The new Barbara Stanwyck biography, A Life of Barbara Stanwyck: Steel True, 1907 – 1940 by Victoria Wilson, is, with appendix, footnotes, index and acknowledgements, over 1,000 pages long.
And it is just volume one.
This first, full scale bio of Barbara Stanwyck is an exhaustive (and sometimes exhausting) study of Hollywood’s greatest actress. Born in Brooklyn—of course—Ruby Davis had an astonishing Hollywood career that spanned four decades, from the beginning of the sound era of the late 1920’s, through Hollywood’s Golden Age, and right into television.
It seems there was no role that was beyond Stanwyck’s remarkable emotional range. From the extravagant melodramas of So Big (’32), and Stella Dallas (’37), to the shimmering Frank Capra social drama of Meet John Doe (’41), to the hilarious screwball comedies of The Lady Eve (’41) and Ball of Fire (’41), and then as Phyllis Dietrichson, the definitive femme fatale in Double Indemnity (’44), there was no genre in which Stanwyck did not perform flawlessly. She had depth and range. Directors treasured her raw, honest performances. And movie crews adored Stanwyck for her professionalism and lack of pretense.
Every phase of Stanwyck’s life and career is lovingly detailed in Wilson’s book: Ruby’s impoverished Brooklyn childhood, the hungry years struggling as dancer; her slow rise to stardom in Hollywood—a town and culture she despised—and her troubled marriage to Broadway star Frank Fay whose huge theatrical success never translated into the movies.
Stanwyck was a deeply private woman who did not share confidences easily. Thus, it’s not surprising to learn that she jealously guarded two great secrets for as long as she breathed.
Author Victoria Wilson reveals that when Stanwyck was a chorus girl with the Ziegfeld follies in 1924:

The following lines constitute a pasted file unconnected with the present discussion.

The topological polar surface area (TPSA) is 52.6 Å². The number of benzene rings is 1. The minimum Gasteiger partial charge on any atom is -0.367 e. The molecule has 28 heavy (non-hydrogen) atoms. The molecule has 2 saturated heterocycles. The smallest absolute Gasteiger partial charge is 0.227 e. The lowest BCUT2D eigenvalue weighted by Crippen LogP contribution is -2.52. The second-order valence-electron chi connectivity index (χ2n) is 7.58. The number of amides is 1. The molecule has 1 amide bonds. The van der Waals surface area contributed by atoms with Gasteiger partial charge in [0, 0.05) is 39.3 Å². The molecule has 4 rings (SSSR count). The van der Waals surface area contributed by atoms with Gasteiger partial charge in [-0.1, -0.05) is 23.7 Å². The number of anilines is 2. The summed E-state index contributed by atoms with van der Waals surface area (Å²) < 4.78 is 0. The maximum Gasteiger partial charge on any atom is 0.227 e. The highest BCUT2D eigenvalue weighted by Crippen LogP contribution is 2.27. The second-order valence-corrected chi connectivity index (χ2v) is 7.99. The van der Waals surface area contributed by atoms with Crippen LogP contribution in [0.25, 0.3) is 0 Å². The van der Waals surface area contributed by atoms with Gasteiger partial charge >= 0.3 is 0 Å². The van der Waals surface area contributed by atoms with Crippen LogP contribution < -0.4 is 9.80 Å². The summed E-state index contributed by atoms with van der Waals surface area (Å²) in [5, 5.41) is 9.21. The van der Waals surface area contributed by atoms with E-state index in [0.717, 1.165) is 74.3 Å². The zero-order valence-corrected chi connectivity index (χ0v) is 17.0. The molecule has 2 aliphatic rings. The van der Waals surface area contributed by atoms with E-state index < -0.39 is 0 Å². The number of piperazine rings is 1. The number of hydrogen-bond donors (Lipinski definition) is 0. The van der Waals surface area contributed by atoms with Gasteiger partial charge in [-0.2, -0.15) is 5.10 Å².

Nancy Bernard, one of the dancers in the chorus, became good friends with Ruby, and they shared a room. Ruby called her Billy for no reason other than she liked the name. While on the road, the two were having a few drinks one night when Ruby confided that she had been raised in a convent. She also told “Billy” that her mother was Jewish and her father gentile. “But I’m a Christian,” said Ruby. “I believe in Christianity.”
Until proven otherwise, everyone in Hollywood is Jewish.
After months of working together and long hours on the train and in between shows, Ruby told Nancy that she couldn’t have children. A couple of years before, Ruby said, she was seeing the son of a man who owned a chain of restaurants. Ruby had a “problem” and had it “fixed.” It was a bad abortion with complications, and she would never be able to get pregnant again.
Stanwyck was just 15 years old when she had the botched abortion.
Myrna Loy also endured an abortion which rendered her infertile. As did Elsa Lanchester. Lana Turner had two abortions. Kay Francis had at least seven abortions. Joan Blondell’s husband, cinematographer George Barnes, forced Blondell to have multiple abortions. Gloria Swanson had one abortion which haunts her autobiography. Playwright Clifford Odets forced Luise Rainer to undergo two abortions. Rita Hayworth aborted Howard Hughes’ child. Bette Davis had two abortions. Joan Crawford miscarried several times, and then had an abortion. Judy Garland had two abortions. And Grace Kelly, pregnant but not married to Oleg Cassini, had an abortion in spite of her devout Catholic upbringing.
Thus, Stanwyk’s ordeal was more common in Hollywood than is ordinarily acknowledged. It remains for a sensitive historian to chronicle the tragic impact of abortion on some of Hollywood’s greatest stars.
No doubt, as I make my way through this massive volume, I’ll gain further insights into Barbara Stanwyck, a complex and endlessly fascinating woman.
Karen and I wish all our friends a relatives a lovely and meaningful Shabbat.